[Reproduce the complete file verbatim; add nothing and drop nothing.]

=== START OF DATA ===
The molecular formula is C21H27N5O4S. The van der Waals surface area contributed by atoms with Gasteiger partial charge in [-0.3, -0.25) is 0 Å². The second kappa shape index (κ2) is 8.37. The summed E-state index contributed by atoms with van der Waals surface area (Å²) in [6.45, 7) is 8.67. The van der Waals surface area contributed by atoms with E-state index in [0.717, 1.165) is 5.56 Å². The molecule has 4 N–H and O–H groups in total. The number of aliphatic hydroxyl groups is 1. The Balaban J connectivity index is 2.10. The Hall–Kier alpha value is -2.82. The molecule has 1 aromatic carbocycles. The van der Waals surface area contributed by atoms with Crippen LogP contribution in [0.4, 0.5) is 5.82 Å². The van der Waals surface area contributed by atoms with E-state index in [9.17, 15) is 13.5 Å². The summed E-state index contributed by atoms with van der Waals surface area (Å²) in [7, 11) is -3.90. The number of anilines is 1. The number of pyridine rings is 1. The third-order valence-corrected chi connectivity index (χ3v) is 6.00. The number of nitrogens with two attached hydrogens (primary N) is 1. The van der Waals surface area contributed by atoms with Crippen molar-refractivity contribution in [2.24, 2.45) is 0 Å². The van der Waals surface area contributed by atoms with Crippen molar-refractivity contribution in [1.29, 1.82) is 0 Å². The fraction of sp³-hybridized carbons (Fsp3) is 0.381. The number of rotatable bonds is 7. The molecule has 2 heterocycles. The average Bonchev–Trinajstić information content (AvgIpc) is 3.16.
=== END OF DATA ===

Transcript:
The molecular formula is C21H27N5O4S. The van der Waals surface area contributed by atoms with Gasteiger partial charge in [-0.3, -0.25) is 0 Å². The second kappa shape index (κ2) is 8.37. The summed E-state index contributed by atoms with van der Waals surface area (Å²) in [6.45, 7) is 8.67. The van der Waals surface area contributed by atoms with E-state index in [0.717, 1.165) is 5.56 Å². The molecule has 4 N–H and O–H groups in total. The number of aliphatic hydroxyl groups is 1. The Balaban J connectivity index is 2.10. The Hall–Kier alpha value is -2.82. The molecule has 1 aromatic carbocycles. The van der Waals surface area contributed by atoms with Crippen LogP contribution in [0.4, 0.5) is 5.82 Å². The van der Waals surface area contributed by atoms with E-state index in [9.17, 15) is 13.5 Å². The summed E-state index contributed by atoms with van der Waals surface area (Å²) in [7, 11) is -3.90. The number of anilines is 1. The number of pyridine rings is 1. The third-order valence-corrected chi connectivity index (χ3v) is 6.00. The number of nitrogens with two attached hydrogens (primary N) is 1. The van der Waals surface area contributed by atoms with Crippen molar-refractivity contribution in [2.24, 2.45) is 0 Å². The van der Waals surface area contributed by atoms with Crippen molar-refractivity contribution in [1.29, 1.82) is 0 Å². The fraction of sp³-hybridized carbons (Fsp3) is 0.381. The number of rotatable bonds is 7. The molecule has 2 heterocycles. The average Bonchev–Trinajstić information content (AvgIpc) is 3.16.